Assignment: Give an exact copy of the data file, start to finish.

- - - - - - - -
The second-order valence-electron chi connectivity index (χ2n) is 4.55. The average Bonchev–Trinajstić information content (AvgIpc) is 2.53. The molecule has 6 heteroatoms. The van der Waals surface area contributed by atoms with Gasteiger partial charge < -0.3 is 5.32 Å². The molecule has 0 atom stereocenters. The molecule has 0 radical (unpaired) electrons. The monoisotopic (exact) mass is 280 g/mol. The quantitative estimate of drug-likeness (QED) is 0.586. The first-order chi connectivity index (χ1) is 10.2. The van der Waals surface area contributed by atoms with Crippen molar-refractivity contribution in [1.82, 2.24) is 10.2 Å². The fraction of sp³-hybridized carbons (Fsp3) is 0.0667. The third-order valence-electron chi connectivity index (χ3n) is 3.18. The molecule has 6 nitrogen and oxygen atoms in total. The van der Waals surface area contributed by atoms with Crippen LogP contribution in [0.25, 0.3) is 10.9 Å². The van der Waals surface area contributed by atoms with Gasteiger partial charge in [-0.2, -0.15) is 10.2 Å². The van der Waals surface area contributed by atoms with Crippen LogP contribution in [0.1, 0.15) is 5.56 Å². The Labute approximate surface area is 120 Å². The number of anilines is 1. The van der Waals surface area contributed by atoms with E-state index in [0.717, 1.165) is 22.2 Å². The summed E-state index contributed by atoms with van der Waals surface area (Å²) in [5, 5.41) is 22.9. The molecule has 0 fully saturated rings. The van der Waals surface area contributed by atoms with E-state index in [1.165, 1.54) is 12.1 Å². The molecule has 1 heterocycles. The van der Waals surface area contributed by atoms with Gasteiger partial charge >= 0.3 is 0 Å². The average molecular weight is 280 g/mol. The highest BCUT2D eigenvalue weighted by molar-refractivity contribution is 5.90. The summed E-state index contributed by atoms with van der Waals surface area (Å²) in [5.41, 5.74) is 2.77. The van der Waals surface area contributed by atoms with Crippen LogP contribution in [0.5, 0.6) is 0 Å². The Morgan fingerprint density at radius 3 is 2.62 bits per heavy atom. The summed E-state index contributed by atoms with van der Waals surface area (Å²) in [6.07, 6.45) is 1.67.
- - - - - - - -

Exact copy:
The second-order valence-electron chi connectivity index (χ2n) is 4.55. The average Bonchev–Trinajstić information content (AvgIpc) is 2.53. The molecule has 6 heteroatoms. The van der Waals surface area contributed by atoms with Gasteiger partial charge < -0.3 is 5.32 Å². The molecule has 0 atom stereocenters. The molecule has 0 radical (unpaired) electrons. The monoisotopic (exact) mass is 280 g/mol. The quantitative estimate of drug-likeness (QED) is 0.586. The first-order chi connectivity index (χ1) is 10.2. The van der Waals surface area contributed by atoms with Crippen molar-refractivity contribution in [1.82, 2.24) is 10.2 Å². The fraction of sp³-hybridized carbons (Fsp3) is 0.0667. The third-order valence-electron chi connectivity index (χ3n) is 3.18. The molecule has 6 nitrogen and oxygen atoms in total. The van der Waals surface area contributed by atoms with Crippen LogP contribution in [0.25, 0.3) is 10.9 Å². The van der Waals surface area contributed by atoms with Gasteiger partial charge in [-0.2, -0.15) is 10.2 Å². The van der Waals surface area contributed by atoms with Crippen LogP contribution in [0.1, 0.15) is 5.56 Å². The Labute approximate surface area is 120 Å². The number of anilines is 1. The van der Waals surface area contributed by atoms with E-state index in [0.717, 1.165) is 22.2 Å². The summed E-state index contributed by atoms with van der Waals surface area (Å²) in [5, 5.41) is 22.9. The molecule has 0 fully saturated rings. The van der Waals surface area contributed by atoms with E-state index in [1.165, 1.54) is 12.1 Å². The molecule has 1 heterocycles. The van der Waals surface area contributed by atoms with Gasteiger partial charge >= 0.3 is 0 Å². The average molecular weight is 280 g/mol. The highest BCUT2D eigenvalue weighted by molar-refractivity contribution is 5.90. The summed E-state index contributed by atoms with van der Waals surface area (Å²) in [5.41, 5.74) is 2.77. The van der Waals surface area contributed by atoms with Crippen LogP contribution in [0.5, 0.6) is 0 Å². The Morgan fingerprint density at radius 3 is 2.62 bits per heavy atom. The summed E-state index contributed by atoms with van der Waals surface area (Å²) in [6.07, 6.45) is 1.67.